In fact, speed and a sense of adventure (bordering on peril) are also defining characteristics of this atmospheric, downright fun show. The devised work takes the book of the same name, by much-awarded English author Philip Ridley, as its leaping-off point. True to Red Leap’s kaupapa of presenting “women-led theatre”, this time the voices of young women – brave, mischievous and with a dose of punk attitude – are let loose. [More


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Constant whimsy and magic

Review by Jan Fisher 08th Mar 2021

When the curtain comes down on the World premiere of Dakota and the White Flats, the audience rises to its feet. It is the least we can do. We have been treated to an hour and a bit of fizzing, popping, sparkling theatre. A gourmet of the galloping variety. Every moment crammed chock full of creative inventiveness which we’ve gobbled up greedily. Comments like “Oh that’s cool” spring uncensored from those around me. I’ve been a kid in a lolly shop sampling everything. I’ve been a kid at the circus, sitting up, open mouthed, straining my neck to experience every last little thing.

When we enter the theatre the set confronts us: three upturned shopping trolleys and two towering triangular mobile scaffolding structures covered in mini venetian blinds. These are the ‘towers’ of the White Flats. The side lighting picks up the smoky atmosphere. It all goes to create the ‘concrete confines’ of an urban world.

House lights dim, sound effects of cars passing, their headlights sweeping the towers of the white flats … Dakota and her best friend, Treacle, then burst on the scene, guitars in hand, singing their anthem which culminates in dance… loud, punk, ‘out there’.

This raw energy is immediately contrasted with the lives of the adult characters living in the White Flats: secretive or scurrying or sad. The venetian blinds are opened and shut, lifted and closed in quick succession showing snapshots of lives lived alone: Henry Twig, the miser, who hoards shiny things; Medusa the ageing actress – “I’m ready for my close up Mr DeMille” – who is in search of one last diamond with which to decorate her Oscar; Dakota’s mother who sits in her chair, year after year, pining for Dakota’s father who has left her long ago.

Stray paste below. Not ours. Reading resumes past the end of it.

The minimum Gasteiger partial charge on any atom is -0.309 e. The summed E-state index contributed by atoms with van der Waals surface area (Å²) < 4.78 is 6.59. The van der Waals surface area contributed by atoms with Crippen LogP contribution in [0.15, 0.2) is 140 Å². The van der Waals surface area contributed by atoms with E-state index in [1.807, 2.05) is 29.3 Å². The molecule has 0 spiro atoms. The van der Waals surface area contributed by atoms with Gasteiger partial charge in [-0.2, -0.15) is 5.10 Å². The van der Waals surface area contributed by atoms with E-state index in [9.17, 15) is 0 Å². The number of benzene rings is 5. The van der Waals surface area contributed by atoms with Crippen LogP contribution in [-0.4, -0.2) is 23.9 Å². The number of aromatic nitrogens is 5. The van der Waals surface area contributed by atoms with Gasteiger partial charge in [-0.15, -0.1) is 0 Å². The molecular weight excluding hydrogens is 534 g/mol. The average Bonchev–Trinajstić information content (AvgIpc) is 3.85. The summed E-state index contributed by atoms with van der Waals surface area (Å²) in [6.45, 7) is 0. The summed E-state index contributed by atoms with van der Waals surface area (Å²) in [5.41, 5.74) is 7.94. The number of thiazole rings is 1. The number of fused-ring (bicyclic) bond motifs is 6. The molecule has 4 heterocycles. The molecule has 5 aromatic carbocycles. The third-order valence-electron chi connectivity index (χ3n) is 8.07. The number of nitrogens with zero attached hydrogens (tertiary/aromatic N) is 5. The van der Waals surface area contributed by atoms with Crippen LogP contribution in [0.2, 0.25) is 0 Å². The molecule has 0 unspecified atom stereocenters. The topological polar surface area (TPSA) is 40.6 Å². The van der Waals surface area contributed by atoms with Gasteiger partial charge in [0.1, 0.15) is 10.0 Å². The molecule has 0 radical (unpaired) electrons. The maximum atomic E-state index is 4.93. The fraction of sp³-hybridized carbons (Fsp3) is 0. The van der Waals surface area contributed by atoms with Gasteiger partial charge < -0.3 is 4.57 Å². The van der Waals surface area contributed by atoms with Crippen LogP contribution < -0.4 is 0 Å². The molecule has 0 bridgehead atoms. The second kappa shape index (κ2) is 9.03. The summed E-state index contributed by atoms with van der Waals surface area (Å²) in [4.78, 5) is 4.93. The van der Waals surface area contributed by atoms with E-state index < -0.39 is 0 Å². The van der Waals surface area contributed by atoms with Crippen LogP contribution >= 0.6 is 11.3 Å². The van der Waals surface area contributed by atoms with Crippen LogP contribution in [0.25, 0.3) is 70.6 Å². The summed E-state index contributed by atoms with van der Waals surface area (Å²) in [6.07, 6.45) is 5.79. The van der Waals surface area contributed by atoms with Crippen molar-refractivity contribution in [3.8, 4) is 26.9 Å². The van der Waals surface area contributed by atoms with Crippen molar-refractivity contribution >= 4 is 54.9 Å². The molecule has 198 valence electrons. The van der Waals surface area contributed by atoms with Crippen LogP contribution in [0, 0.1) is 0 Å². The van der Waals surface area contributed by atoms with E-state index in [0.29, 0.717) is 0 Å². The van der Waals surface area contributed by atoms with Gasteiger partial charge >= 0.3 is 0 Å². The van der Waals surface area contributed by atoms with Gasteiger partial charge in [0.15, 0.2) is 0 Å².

Images which create these characters remain for their ingenuity: Henry’s head, huge in a tiny room, crammed full of sparkling baubles for company; Medusa with adoring fans and fanned hands fanning her dress – Marilyn Munro; Dakota’s mum chained by her ragged wedding train to the mirage of a man – Miss Havisham.

It’s up to Dakota and Treacle to show the way, to teach the older women, to face the fear, to continue when the going gets tough, to never give up, to get the prize and to live the life so that doors can be opened, blinds lifted and chains broken.

It is with a huge generosity of spirit that this show is brought to us. Every component – set, lighting, sound, stage action, direction, costume, props – all are working together to create theatre as a living organism. There is experience and expertise coupled with zest and ideas which have bounced off each other, and been built on and brought into an existence that will keep on growing.  

We, the audience, are conscious of the actors working hard both on and off stage to bring us a ‘best experience’. It’s not like the theatre of my youth where ‘the action should be so smooth as to bely all the work which has gone to get to this point’. No, here the actors are working their butts off to create constant whimsy and magic.

In her director’s notes, Ella Becroft says of everyone who helped to collaborate on this show, “I feel extremely lucky and honoured to have spent this time in a room with such incredible creative talent.” Thank you Ella, so do we.